Making requests from your co-parent instead of demands might be easier said than done, especially when discussing joint custody or child support payments. A child support app like Dcomply can help you stick to this rule by making expense sharing, tracking, and money requests easy and fuss-free.

Supporting Bonding Time

Spending plenty of time with both sets of parents improves bonding and coping skills for both the parent and the child while reducing stress, depression, and anxiety for both as well. For the non-custodial parent (that is, the parent who spends less time with the child or does not have the child spending most nights at their house), time together improves their parenting skills and increases their likelihood of on-time child support payments.

Nursing moms may particularly dread the thought of a baby spending extended time away. While breastfeeding is special bonding time and healthy for mommy and baby, it should not be used to deny custody time to the father. Father-child bonding time is equally essential for a baby’s healthy development. We’ll talk more about how to schedule shared custody for nursing mothers below.

“If you don’t have anything nice to say, don’t say anything at all.”

Even babies can internalize and emulate what they see and sense. To make parenting easier on your future self, keep hurtful words out of your mouth and away from their ears.

Maintain a cool business-like composure when speaking to or about our ex. Assume the best and give your child the gift of freedom to love your ex.

Seek Professional Help

If you have given your ex the time and space to cooperate with you, but they seem bound and determined to hurt you emotionally, get professional help from a therapist or mediator. Group therapy with your co-parent would be great but isn’t required to learn different ways to deal with stressors.

Unquestionably, physical, verbal, and child abuse should be documented and reported to local authorities.

Ways to Split Custody Time

As your baby grows and their abilities and needs change, you and your co-parent will have to modify your co-parenting plan regularly. How you choose to share time with your children will vary with your situation, but here are a few ideas:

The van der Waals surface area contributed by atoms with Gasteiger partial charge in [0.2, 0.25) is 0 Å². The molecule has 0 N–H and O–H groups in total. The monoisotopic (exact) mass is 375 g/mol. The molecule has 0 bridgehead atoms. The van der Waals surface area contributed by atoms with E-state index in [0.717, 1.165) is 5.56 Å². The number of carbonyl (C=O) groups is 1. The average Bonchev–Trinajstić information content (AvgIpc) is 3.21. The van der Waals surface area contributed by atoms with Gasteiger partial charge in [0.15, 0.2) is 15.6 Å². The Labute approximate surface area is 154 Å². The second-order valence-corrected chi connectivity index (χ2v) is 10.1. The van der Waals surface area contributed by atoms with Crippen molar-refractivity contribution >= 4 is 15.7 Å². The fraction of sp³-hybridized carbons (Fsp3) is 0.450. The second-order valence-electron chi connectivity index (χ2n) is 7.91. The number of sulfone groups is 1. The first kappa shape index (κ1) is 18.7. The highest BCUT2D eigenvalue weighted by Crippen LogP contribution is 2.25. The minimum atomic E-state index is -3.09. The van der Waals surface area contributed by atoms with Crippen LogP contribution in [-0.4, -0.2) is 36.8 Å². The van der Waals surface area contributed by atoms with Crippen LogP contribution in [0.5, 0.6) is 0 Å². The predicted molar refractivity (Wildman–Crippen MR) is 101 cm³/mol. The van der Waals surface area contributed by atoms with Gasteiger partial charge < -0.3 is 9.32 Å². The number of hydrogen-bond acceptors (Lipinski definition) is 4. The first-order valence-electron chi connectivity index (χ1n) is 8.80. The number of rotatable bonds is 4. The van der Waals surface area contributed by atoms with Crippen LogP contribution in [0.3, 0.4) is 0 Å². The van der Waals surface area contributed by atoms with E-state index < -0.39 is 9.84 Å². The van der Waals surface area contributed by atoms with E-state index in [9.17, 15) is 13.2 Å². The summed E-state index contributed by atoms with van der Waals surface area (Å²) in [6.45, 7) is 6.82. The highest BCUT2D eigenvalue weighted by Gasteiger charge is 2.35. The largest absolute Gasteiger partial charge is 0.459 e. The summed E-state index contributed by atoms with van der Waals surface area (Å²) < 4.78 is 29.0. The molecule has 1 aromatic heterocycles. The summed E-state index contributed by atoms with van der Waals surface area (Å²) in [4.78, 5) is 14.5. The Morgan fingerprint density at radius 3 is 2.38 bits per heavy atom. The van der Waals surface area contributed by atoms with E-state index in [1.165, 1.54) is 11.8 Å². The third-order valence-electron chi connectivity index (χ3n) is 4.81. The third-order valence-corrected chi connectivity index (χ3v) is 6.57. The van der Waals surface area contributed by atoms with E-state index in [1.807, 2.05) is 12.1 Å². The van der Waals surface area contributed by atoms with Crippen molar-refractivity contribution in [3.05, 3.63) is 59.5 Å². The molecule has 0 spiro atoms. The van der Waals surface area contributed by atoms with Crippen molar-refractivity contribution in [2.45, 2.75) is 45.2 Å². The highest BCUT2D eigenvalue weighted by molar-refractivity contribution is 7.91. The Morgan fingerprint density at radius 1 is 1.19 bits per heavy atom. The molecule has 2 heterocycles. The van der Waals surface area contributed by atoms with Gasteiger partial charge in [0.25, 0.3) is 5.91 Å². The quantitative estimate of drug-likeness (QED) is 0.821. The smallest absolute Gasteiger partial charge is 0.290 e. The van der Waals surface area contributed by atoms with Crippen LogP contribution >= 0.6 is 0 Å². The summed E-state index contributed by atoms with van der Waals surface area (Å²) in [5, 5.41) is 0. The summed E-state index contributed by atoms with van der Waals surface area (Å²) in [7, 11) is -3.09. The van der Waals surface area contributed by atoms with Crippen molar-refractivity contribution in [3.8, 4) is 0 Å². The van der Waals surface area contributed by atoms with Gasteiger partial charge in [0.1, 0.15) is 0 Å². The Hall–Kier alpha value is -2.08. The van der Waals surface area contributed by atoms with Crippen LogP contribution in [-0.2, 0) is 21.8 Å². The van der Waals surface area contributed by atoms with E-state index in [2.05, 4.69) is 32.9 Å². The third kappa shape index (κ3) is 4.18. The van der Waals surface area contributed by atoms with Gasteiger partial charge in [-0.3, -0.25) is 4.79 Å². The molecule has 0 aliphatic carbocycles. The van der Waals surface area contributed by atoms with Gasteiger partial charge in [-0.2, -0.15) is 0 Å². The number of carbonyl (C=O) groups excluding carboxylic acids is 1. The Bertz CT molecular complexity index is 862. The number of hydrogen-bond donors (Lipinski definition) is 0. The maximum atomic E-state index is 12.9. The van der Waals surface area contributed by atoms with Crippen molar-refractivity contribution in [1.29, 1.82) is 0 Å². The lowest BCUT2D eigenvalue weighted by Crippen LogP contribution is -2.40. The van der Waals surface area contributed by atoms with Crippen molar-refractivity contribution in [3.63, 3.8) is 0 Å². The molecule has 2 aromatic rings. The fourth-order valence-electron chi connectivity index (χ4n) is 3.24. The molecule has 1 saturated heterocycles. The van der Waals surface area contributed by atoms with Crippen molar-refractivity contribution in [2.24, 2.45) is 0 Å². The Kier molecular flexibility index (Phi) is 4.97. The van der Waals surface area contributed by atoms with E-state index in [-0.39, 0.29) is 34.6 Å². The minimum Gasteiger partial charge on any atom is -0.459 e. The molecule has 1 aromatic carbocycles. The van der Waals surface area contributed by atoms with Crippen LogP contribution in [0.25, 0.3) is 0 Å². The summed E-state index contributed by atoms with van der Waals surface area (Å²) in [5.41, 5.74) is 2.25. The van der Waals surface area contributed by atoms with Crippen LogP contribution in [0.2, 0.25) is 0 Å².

• Bird-nest.” Just as a mother and father bird switch out staying in the nest to tend to their little hatchlings, you and your co-parent can keep your baby in one home and leave when it’s the other parent’s turn to care for the little one. Bird-nesting provides greater predictability as well as scheduling and traveling simplicity. Read our blog about it for more information.
  • Choose to live close together. While not ideal for all situations, you might be surprised at how often this works and takes away some stress.
  • Frequent, short visits. Especially helpful for nursing mothers, more frequent visits that do not include overnight stays might work better than one long visit. For example, from ages zero to six months, you can schedule visits with the co-parent three times a week for two hours at a time, increasing to three hours at a time starting at seven months of age.
  • Overnight visits after age two.
  • 2-2-3 rule. After the age of two, toddlers can spend two nights with the custodial parent, two nights with the non-custodial parent, and then three nights back with the custodial parent again.

These are suggestions to get you and your co-parent started on possible solutions. The best arrangement is the one that you and your co-parent can agree on and stick to.

Co-Parenting Business Goal: Raising a Healthy, Happy Baby

Focus your attention on your child’s well-being. Consciously turn their everyday activities into positive, nurturing interactions, like morning snuggle time, playful evening baths, and relaxing bedtime stories. Savor this special time with your baby and give your co-parent their special time, too, because your baby won’t be a baby forever.